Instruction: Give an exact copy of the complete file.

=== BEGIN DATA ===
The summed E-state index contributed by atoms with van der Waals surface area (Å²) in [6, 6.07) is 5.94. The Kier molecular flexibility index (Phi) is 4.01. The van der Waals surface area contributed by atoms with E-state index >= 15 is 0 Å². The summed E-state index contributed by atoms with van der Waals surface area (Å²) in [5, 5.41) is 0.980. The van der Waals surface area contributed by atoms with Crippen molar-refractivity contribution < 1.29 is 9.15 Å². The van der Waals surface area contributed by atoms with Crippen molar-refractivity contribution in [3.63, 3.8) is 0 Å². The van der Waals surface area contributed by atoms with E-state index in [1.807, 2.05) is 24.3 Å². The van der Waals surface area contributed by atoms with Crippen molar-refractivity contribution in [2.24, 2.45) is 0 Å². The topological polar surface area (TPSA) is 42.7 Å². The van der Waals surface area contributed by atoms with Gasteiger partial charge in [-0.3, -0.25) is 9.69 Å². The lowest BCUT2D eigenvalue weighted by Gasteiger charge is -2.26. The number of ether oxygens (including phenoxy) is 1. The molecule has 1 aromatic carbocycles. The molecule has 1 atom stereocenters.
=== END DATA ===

The summed E-state index contributed by atoms with van der Waals surface area (Å²) in [6, 6.07) is 5.94. The Kier molecular flexibility index (Phi) is 4.01. The van der Waals surface area contributed by atoms with E-state index >= 15 is 0 Å². The summed E-state index contributed by atoms with van der Waals surface area (Å²) in [5, 5.41) is 0.980. The van der Waals surface area contributed by atoms with Crippen molar-refractivity contribution < 1.29 is 9.15 Å². The van der Waals surface area contributed by atoms with Crippen molar-refractivity contribution in [3.63, 3.8) is 0 Å². The van der Waals surface area contributed by atoms with E-state index in [1.807, 2.05) is 24.3 Å². The van der Waals surface area contributed by atoms with Crippen molar-refractivity contribution in [2.24, 2.45) is 0 Å². The topological polar surface area (TPSA) is 42.7 Å². The van der Waals surface area contributed by atoms with Gasteiger partial charge in [-0.3, -0.25) is 9.69 Å². The lowest BCUT2D eigenvalue weighted by Gasteiger charge is -2.26. The number of ether oxygens (including phenoxy) is 1. The molecule has 1 aromatic carbocycles. The molecule has 1 atom stereocenters.